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Feb 25, 2022

New simulations refine axion mass, refocusing dark matter search

Posted by in categories: cosmology, physics, supercomputing

Physicists searching—unsuccessfully—for today’s most favored candidate for dark matter, the axion, have been looking in the wrong place, according to a new supercomputer simulation of how axions were produced shortly after the Big Bang 13.6 billion years ago.

Using new calculational techniques and one of the world’s largest computers, Benjamin Safdi, assistant professor of physics at the University of California, Berkeley; Malte Buschmann, a postdoctoral research associate at Princeton University; and colleagues at MIT and Lawrence Berkeley National Laboratory simulated the era when axions would have been produced, approximately a billionth of a billionth of a billionth of a second after the universe came into existence and after the epoch of cosmic inflation.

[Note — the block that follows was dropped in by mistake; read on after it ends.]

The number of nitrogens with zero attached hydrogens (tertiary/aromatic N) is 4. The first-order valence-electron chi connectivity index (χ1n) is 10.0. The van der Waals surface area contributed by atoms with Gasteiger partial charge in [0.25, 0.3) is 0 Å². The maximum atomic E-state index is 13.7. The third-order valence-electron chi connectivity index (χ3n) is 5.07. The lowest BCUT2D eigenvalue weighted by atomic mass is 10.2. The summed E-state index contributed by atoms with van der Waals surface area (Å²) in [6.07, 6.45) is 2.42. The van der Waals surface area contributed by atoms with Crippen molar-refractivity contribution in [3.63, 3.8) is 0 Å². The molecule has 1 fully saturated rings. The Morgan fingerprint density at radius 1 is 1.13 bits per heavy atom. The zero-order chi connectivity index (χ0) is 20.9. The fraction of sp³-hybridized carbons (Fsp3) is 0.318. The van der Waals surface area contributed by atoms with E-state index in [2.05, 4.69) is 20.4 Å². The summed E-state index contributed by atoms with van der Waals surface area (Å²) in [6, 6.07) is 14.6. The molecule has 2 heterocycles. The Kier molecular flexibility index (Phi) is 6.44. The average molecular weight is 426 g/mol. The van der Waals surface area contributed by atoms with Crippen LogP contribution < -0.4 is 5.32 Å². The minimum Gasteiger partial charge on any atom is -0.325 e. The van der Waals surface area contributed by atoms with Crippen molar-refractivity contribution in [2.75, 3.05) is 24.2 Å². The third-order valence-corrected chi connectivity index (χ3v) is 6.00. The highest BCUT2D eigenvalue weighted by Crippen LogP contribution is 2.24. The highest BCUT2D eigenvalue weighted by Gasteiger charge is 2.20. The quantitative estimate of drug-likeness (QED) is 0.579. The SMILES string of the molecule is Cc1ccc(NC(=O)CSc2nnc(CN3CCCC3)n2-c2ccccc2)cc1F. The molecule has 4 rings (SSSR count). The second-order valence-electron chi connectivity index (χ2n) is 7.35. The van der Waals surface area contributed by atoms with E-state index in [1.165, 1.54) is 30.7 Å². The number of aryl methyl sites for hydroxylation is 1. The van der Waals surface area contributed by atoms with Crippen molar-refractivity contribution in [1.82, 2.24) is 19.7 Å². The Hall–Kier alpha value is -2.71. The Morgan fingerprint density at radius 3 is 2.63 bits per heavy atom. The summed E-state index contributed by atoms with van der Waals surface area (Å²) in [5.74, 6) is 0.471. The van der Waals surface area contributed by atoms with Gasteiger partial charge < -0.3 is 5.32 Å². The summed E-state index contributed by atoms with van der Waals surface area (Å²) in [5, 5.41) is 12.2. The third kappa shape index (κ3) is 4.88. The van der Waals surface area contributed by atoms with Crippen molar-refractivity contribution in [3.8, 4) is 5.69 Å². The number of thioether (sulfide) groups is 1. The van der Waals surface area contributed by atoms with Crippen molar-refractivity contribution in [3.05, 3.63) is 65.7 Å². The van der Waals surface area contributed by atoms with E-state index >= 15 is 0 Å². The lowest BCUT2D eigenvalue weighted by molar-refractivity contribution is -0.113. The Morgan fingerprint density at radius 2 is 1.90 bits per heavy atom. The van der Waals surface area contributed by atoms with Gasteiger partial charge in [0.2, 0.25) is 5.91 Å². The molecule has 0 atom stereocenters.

The at Berkeley Lab’s National Research Scientific Computing Center (NERSC) found the ’s to be more than twice as big as theorists and experimenters have thought: between 40 and 180 microelectron volts (micro-eV, or μeV), or about one 10-billionth the mass of the electron. There are indications, Safdi said, that the mass is close to 65 μeV. Since physicists began looking for the axion 40 years ago, estimates of the mass have ranged widely, from a few μeV to 500 μeV.

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